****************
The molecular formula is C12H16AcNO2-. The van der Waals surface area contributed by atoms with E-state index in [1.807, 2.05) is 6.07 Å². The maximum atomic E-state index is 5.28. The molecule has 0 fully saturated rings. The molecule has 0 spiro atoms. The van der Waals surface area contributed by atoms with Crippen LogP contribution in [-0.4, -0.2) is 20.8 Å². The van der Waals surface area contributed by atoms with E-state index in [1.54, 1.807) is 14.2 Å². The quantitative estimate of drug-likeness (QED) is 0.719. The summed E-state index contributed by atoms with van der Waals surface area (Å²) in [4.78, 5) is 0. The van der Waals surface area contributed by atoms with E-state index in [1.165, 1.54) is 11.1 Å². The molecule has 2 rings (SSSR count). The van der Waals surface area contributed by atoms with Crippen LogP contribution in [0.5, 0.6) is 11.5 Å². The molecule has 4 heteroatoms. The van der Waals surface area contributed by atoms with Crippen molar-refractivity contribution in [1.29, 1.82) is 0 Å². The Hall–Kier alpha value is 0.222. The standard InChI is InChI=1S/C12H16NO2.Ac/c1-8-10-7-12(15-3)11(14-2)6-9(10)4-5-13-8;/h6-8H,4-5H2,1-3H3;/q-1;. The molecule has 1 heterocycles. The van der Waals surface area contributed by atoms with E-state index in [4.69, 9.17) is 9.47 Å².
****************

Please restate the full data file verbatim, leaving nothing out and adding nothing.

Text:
The molecular formula is C12H16AcNO2-. The van der Waals surface area contributed by atoms with E-state index in [1.807, 2.05) is 6.07 Å². The maximum atomic E-state index is 5.28. The molecule has 0 fully saturated rings. The molecule has 0 spiro atoms. The van der Waals surface area contributed by atoms with Crippen LogP contribution in [-0.4, -0.2) is 20.8 Å². The van der Waals surface area contributed by atoms with E-state index in [1.54, 1.807) is 14.2 Å². The quantitative estimate of drug-likeness (QED) is 0.719. The summed E-state index contributed by atoms with van der Waals surface area (Å²) in [4.78, 5) is 0. The van der Waals surface area contributed by atoms with E-state index in [1.165, 1.54) is 11.1 Å². The molecule has 2 rings (SSSR count). The van der Waals surface area contributed by atoms with Crippen LogP contribution in [0.5, 0.6) is 11.5 Å². The molecule has 4 heteroatoms. The van der Waals surface area contributed by atoms with Crippen molar-refractivity contribution in [1.29, 1.82) is 0 Å². The Hall–Kier alpha value is 0.222. The standard InChI is InChI=1S/C12H16NO2.Ac/c1-8-10-7-12(15-3)11(14-2)6-9(10)4-5-13-8;/h6-8H,4-5H2,1-3H3;/q-1;. The molecule has 1 heterocycles. The van der Waals surface area contributed by atoms with E-state index in [4.69, 9.17) is 9.47 Å².